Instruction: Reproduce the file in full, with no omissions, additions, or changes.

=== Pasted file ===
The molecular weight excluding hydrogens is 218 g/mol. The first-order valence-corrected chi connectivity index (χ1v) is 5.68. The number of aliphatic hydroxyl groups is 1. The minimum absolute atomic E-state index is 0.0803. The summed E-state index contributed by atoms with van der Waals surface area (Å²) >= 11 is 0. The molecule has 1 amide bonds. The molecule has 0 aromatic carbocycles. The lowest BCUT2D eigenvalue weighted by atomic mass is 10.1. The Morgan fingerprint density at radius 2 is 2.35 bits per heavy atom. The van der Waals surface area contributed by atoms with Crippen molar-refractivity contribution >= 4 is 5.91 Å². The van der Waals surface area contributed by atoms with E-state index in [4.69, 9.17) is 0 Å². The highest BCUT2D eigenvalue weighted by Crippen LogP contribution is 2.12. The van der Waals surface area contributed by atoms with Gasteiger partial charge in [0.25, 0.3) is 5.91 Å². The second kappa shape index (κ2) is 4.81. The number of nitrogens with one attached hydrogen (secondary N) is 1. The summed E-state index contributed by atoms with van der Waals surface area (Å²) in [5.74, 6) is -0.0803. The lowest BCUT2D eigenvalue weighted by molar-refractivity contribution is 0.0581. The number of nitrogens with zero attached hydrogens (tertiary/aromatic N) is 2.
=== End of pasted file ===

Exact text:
The molecular weight excluding hydrogens is 218 g/mol. The first-order valence-corrected chi connectivity index (χ1v) is 5.68. The number of aliphatic hydroxyl groups is 1. The minimum absolute atomic E-state index is 0.0803. The summed E-state index contributed by atoms with van der Waals surface area (Å²) >= 11 is 0. The molecule has 1 amide bonds. The molecule has 0 aromatic carbocycles. The lowest BCUT2D eigenvalue weighted by atomic mass is 10.1. The Morgan fingerprint density at radius 2 is 2.35 bits per heavy atom. The van der Waals surface area contributed by atoms with Crippen molar-refractivity contribution >= 4 is 5.91 Å². The van der Waals surface area contributed by atoms with E-state index in [4.69, 9.17) is 0 Å². The highest BCUT2D eigenvalue weighted by Crippen LogP contribution is 2.12. The van der Waals surface area contributed by atoms with Gasteiger partial charge in [0.25, 0.3) is 5.91 Å². The second kappa shape index (κ2) is 4.81. The number of nitrogens with one attached hydrogen (secondary N) is 1. The summed E-state index contributed by atoms with van der Waals surface area (Å²) in [5.74, 6) is -0.0803. The lowest BCUT2D eigenvalue weighted by molar-refractivity contribution is 0.0581. The number of nitrogens with zero attached hydrogens (tertiary/aromatic N) is 2.